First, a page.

Wednesday, December 30, 2009

How to succeed in standardized tests without really trying

Inspired by my friend's blog post, I decided to take an online test of my reading speed. The test includes reading speed and comprehension. I scored 305 words per minute, just above the 200 wpm average. My comprehension, on the other hand, was at an astounding 91%.

I credit this, not to my awesome powers of recall, but rather to my carefully honed multiple-choice test taking skills. After all, about 2 months after reading most books (and watching most movies) I have close to zero memory of the main plot line, characters, and surprise reveals of who the bad guy really was. It's a new experience each time. In fact, I just finished re-reading the Harry Potter series, and I was on the edge of my seat the whole time. I tried to train myself to remember important details, though. Each night I went through a recitation of the Defense Against Dark Arts teachers in each volume (Quirrell, Lockheart, Lupin, Moody - I remembered that it wasn't actually Moody but I couldn't remember who had taken his place, Umbridge, Snape, Carrow).

Back to the carefully honed test-taking skills. I do pretty well on multiple choice tests, even if I don't know anything about the content. Here are a few rules that brought me through this latest test.

Rule 1: Always eliminate the odd man out.
If you run across a set of answers and one definitely doesn't belong, that's because it doesn't. Most likely the test writer couldn't think of a second good alternative to the correct answer, so they just filled it in to meet deadline. An example from the speed reading test:

Q7. The average speaking speed of a race driver is around?
A. 120 mph
B. 150 wpm
C. 200 wpm

It's okay. I had no idea what this question was asking when I read it, either. However, look carefully at the units of measurement. See the one that isn't like the others? Eliminate answer A.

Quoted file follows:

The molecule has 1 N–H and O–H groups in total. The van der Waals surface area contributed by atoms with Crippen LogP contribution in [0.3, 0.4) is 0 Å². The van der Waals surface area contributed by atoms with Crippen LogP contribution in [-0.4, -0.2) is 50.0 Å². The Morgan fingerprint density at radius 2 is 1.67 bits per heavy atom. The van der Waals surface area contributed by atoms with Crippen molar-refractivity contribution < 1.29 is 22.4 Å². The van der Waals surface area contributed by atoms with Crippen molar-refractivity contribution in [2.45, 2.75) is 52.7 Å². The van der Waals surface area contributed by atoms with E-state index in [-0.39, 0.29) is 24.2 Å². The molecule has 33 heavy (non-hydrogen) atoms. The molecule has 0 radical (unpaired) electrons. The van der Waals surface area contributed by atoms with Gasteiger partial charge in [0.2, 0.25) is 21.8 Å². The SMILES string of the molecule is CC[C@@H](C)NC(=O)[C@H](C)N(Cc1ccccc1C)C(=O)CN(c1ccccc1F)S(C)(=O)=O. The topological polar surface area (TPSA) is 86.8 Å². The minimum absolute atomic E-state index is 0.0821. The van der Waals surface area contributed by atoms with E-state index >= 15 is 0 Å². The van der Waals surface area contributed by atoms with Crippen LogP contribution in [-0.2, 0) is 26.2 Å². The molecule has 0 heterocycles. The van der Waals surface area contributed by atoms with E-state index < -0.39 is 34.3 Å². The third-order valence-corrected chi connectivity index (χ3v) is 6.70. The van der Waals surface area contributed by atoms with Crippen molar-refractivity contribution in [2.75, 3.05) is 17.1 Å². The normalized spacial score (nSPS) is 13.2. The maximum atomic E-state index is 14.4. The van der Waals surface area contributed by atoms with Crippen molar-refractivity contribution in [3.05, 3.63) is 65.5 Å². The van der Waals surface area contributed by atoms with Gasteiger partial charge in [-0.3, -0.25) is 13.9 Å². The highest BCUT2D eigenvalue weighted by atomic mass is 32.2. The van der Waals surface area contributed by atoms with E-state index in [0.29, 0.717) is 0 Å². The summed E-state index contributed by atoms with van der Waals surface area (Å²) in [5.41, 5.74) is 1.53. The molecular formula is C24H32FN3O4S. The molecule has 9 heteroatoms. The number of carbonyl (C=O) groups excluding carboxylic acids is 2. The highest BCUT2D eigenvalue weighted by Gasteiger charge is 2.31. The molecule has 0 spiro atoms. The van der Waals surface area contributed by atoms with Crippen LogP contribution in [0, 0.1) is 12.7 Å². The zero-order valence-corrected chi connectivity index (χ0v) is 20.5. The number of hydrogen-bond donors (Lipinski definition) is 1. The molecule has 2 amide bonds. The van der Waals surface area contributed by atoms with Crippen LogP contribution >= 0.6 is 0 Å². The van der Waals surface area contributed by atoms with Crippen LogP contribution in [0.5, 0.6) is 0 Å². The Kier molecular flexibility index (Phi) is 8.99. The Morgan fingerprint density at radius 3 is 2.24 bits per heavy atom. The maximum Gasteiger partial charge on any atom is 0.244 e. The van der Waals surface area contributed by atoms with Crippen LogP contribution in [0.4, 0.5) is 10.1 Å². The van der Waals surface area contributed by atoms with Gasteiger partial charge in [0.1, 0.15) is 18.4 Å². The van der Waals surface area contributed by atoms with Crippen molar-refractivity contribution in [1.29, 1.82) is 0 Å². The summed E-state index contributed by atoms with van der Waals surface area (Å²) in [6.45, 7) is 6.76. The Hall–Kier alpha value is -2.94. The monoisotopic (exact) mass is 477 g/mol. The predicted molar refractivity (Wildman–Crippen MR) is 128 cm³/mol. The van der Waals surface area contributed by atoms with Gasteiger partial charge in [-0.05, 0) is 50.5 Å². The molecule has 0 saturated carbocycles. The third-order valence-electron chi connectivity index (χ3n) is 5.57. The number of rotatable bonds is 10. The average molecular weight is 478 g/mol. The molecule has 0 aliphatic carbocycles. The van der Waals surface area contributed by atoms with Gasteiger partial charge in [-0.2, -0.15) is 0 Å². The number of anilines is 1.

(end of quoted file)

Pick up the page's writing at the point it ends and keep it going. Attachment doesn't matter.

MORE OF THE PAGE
Rule 2: In the "wow you" tests, always go for the extremes.
These are the tests that ask a series of questions to try to surprise you into really believing in the necessity of their cause. They want you to say that left-handedness isn't all that uncommon - 30 or 40%? - so they can spring it on you that only 7-10% of our population has a south paw. An example from our test:

Q5. A sprinter running as the average reader reads, runs 100m in?
A. 10 seconds (near record time)
B. 35 seconds (jogging)
C. 70 seconds (walking speed)

The most stunning comparison is a sprinter only at only the speed of walking. Ding, ding, ding! C is correct.

Rule 3: Know your audience.
The test maker has inherent biases that are difficult to completely remove from the test:

Q11. What is probably the best way to reach top level reading efficiency?
A. a speed reading book
B. a speed reading seminar
C. a speed reading software

If you viewed this speed reading website carefully, you would have noticed that it advertises ReadingSoft - a speed reading software. Answer? C.


Megan said...

When I used to work at the bank, we would have to take online compliance tests at least once a month. Many people would complain how hard the multiple choice questions were and would have to take the tests multiple times, but I always scored a 100% on my first try. I do not think it was my incredible knowledge about US Bank Secrecy act or other legal issues that lead me to this result.

Jen said...

I'll be honest, my reading and test taking skills are definitely lacking. It took me a while to read this post, but I'm now curious and want to take a multiple choice test just to see how I do under your guidance.

Dawn said...

Hmmm...might be fun to take the speed reading test! Too bad I'm completely finished with school, so the odds of me facing a multiple choice test in the future would be nil. Sigh.